Monday, July 24, 2006

Academic Freedom & The Teaching Moment

Should a University of Wisconsin-Madison professor who argues that Vice President Cheney orchestrated the 9/11 terrorist attacks be fired?

More than 60 state legislators want the school to give Kevin Barrett the ax and are further incensed that he will be teaching an introductory class on Islam in the fall, but UW-Madison Provost Pat Farrell said Barrett is a qualified instructor who can present his views as one perspective on the attacks.
This one is even a stretch for me as a guy who works on a college campus and is a staunch defender of academic freedom, let alone freedom of speech.
But my problem is less with Farrell, an obvious wingnut whose expertise is in engineering and cites no credible evidence to back up his claim, than Barrett, who like too many other college administrators caught up in academic freedom disputes, does a pretty fair imitation of being out of touch.
Farrell, who has been breathing the rare air of academia for too long, dumbed down the debate by not taking the criticism against Barrett seriously. He told the legislators that they aren't "paying attention" and accused the legislator leading the charge against Barrett as being "only interested in name-calling and witch hunting."

Like Farrell, administrators in two other current campus controversies -- the Taliban jihadist attending Yale and the University of Colorado professor who is under fire for an essay likening white-collar victims of the 9/11 attacks to Adolf Eichmann, a key planner of the Nazi Holocaust -- also are uninterested in using them for what I call "teaching moments."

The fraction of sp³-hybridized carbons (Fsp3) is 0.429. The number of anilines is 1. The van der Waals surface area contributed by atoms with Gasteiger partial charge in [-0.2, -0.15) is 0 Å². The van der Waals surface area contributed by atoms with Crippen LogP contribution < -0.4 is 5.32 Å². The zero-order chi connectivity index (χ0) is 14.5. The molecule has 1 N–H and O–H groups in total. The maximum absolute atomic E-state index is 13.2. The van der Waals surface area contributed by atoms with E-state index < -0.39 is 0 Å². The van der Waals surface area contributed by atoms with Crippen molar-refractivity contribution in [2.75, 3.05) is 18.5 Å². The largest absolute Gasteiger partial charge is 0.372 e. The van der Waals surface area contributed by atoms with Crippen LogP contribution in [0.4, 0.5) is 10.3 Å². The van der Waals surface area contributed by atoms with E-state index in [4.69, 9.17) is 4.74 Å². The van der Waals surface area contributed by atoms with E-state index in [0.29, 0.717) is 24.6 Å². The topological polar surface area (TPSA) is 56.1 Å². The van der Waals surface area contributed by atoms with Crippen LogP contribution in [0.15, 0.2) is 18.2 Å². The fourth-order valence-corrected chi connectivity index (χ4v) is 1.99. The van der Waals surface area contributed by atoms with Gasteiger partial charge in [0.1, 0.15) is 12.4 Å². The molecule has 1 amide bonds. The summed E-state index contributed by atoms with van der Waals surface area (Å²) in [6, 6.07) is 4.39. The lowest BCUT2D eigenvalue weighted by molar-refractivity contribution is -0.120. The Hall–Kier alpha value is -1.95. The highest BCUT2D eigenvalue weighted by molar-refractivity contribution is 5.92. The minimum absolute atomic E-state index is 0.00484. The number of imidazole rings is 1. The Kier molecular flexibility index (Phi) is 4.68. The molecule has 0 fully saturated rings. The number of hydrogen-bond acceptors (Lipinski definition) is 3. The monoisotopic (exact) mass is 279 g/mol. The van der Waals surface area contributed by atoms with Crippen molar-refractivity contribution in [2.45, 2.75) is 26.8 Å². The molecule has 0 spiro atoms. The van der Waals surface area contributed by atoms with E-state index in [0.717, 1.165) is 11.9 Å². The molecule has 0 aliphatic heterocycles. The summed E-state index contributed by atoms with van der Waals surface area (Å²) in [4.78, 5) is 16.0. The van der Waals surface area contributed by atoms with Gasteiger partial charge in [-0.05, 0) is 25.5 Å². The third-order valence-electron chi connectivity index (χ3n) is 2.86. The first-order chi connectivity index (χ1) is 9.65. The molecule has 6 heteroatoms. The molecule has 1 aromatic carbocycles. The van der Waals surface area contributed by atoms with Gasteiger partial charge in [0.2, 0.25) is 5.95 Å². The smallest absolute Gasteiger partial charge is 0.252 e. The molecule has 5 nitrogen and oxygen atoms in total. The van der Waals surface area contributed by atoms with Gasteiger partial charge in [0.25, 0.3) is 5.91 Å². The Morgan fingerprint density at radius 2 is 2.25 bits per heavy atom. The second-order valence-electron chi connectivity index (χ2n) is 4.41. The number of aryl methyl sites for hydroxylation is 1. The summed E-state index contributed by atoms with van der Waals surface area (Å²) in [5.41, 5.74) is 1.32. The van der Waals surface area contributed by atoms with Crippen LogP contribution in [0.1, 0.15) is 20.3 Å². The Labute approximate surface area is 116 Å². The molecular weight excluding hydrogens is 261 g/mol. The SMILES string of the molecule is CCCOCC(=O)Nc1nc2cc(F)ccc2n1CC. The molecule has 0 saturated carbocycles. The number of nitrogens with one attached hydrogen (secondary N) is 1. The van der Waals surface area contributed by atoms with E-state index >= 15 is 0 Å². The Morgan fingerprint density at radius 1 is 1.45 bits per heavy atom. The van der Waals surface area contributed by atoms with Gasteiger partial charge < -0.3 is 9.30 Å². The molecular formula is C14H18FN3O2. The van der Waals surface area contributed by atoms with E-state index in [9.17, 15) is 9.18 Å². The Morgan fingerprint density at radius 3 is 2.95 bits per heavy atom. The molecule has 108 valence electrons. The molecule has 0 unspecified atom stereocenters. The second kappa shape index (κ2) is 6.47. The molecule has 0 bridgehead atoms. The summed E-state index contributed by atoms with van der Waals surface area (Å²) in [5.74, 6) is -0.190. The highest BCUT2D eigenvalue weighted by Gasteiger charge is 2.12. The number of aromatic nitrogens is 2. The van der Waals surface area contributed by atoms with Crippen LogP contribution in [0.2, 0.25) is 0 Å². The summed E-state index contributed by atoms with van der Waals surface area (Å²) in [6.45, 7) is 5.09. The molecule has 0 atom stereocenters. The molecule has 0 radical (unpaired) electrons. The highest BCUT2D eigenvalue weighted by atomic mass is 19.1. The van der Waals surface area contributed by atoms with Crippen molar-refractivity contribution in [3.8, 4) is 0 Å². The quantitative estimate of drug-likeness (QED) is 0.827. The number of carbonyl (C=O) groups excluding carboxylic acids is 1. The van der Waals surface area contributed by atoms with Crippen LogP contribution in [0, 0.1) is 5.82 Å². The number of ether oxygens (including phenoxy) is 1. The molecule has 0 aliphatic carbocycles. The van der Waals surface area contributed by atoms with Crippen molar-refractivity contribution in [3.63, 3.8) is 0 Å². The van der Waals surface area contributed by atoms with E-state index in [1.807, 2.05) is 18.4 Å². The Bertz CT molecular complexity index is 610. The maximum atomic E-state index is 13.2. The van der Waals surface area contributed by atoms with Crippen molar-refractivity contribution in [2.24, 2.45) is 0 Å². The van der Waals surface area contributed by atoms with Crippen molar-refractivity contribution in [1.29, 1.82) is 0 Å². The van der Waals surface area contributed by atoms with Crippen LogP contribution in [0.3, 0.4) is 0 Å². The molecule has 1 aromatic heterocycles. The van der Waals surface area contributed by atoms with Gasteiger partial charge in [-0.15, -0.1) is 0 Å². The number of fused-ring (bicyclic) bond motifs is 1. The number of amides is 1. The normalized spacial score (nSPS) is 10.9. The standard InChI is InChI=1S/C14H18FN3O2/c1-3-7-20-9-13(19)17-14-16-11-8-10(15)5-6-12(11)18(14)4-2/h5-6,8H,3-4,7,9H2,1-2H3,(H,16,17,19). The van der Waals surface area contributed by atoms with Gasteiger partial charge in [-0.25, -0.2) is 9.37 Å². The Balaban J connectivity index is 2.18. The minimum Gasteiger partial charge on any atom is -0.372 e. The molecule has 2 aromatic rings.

A teaching moment is an opportunity to part the ivy and engage in a dialogue about the purpose of a university, including the central and very necessary role that academic freedom plays.

Maybe you don't win people over. But at least you make an honest effort to demystify academia, which is even more necessary for a state school like UW-Madison.
For more on the Barrett-Farrell imboglio, go here.

Rutgers University is losing $66 million in state aid as a result of the budget crisis that caused New Jersey state government to shut down earlier this month.

The university's response has been, in part, to eliminate six varisty sports: men’s tennis, men’s fencing, women’s fencing, men’s swimming and diving, men’s heavyweight crew, and men’s lightweight crew.
The cuts would not take place until September 2007, plenty of time for alumni to pass the tin cup, but they are nevertheless a blow to Rutgers' ambition to be ranked in the upper echelon of the nation’s public colleges and universities.
New Jersey is the only state lacking an epynonymous university, which is at the heart of the identity crisis that has afflicted Rutgers for many years. In fact, as I noted in this post, New Jersey is one big identity crisis.

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